Carlos Llaguno Garcia, the Mexican born chef who rose from being an undocumented immigrant to executive chef at Les Halles, has died of cancer. He was 38. Carlos gained some minor television fame when he took his former mentor, Anthony Bourdain, on a tour of Puebla and Mexico City for No Reservations, and also appeared in his role as the restaurant's executive chef when Bourdain and chef Eric Ripert went back to work in the Les Halles kitchen for the show.
"Pastry work takes a level of skill, precision and rigor that I lacked in spades. I could’ve maybe become a decent pastry cook, with months of practice and a patient boss, but I was in no way qualified to be a pastry chef. I gave it my best effort, for three days, until the chef-owner realized her mistake and fired me. The place closed in less than 6 months. I never got paid." Laurie Woolever at The Billfold talks about how she went from Botantical Garden Intern to Anthony Bourdain's assistant.
Conservative bon vivant Michael Anton writes about the thrill of cooking in an haute cuisine restaurant, as well as the rise of celebrity chef culture and personalities like Anthony Bourdain and Michael Ruhlman.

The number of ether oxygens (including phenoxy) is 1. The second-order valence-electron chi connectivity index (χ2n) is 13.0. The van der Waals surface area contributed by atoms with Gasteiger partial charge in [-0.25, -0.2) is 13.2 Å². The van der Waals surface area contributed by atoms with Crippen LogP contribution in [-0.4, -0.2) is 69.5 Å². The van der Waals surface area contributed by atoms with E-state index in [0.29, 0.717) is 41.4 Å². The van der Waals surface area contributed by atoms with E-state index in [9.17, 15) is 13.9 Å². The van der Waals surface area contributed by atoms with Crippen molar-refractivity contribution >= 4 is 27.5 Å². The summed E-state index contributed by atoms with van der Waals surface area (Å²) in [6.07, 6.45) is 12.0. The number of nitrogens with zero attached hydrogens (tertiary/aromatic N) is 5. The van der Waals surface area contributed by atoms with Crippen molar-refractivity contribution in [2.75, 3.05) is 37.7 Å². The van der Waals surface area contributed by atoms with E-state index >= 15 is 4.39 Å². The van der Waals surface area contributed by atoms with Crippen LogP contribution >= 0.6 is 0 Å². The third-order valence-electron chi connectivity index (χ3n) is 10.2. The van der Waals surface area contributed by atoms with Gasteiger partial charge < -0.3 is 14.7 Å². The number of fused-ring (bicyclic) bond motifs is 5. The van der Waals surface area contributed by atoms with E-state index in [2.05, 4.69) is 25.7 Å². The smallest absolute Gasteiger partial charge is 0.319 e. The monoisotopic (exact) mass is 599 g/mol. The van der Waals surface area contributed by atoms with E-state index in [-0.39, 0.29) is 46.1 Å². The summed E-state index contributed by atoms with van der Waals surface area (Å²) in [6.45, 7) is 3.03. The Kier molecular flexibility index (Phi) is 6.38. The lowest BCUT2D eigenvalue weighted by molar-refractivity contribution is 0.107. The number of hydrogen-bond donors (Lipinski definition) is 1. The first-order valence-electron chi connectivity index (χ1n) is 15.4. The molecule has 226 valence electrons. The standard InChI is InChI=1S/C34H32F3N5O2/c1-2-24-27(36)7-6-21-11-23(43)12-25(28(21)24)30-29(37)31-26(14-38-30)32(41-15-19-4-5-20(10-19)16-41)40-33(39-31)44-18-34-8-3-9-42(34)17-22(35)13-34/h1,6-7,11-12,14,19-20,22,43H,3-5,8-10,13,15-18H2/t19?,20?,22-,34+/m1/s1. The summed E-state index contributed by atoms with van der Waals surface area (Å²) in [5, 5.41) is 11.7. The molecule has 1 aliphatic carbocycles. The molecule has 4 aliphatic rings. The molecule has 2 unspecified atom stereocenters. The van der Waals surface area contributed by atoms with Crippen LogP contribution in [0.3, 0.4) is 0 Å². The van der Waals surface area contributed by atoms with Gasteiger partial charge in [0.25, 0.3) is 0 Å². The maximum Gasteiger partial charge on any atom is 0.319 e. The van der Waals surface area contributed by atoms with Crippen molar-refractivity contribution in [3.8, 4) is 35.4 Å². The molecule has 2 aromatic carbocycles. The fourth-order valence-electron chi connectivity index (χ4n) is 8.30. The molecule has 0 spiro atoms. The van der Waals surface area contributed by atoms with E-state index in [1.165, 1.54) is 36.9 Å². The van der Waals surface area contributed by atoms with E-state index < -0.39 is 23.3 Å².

Food Fight: Does Healthy Food Have to Be More Expensive? In which the blog Get Rich Slowly chronicles an argument about nutrition vs cost and then invites readers to chime in.
Hezbollah-Tofu Renegades systematically vegetarianize recipes from antiveganist chef Anthony Bourdain, who wrote (in Kitchen Confidential): “Vegetarians, and their Hezobollah-like splinter-faction, the vegans, are a persistent irritant to any chef worth a damn.” [more inside]
No Reservations marks the second foodie inspired movie out in the past couple months, after the charming Ratatouille. Slate pegs the animated movie as getting things right, with help from the well renowned Thomas Keller at the French Laundry. But at home and in professional kitchens, things aren't always so pristine. Is this foodie culture better for us, or just part of a greater problem?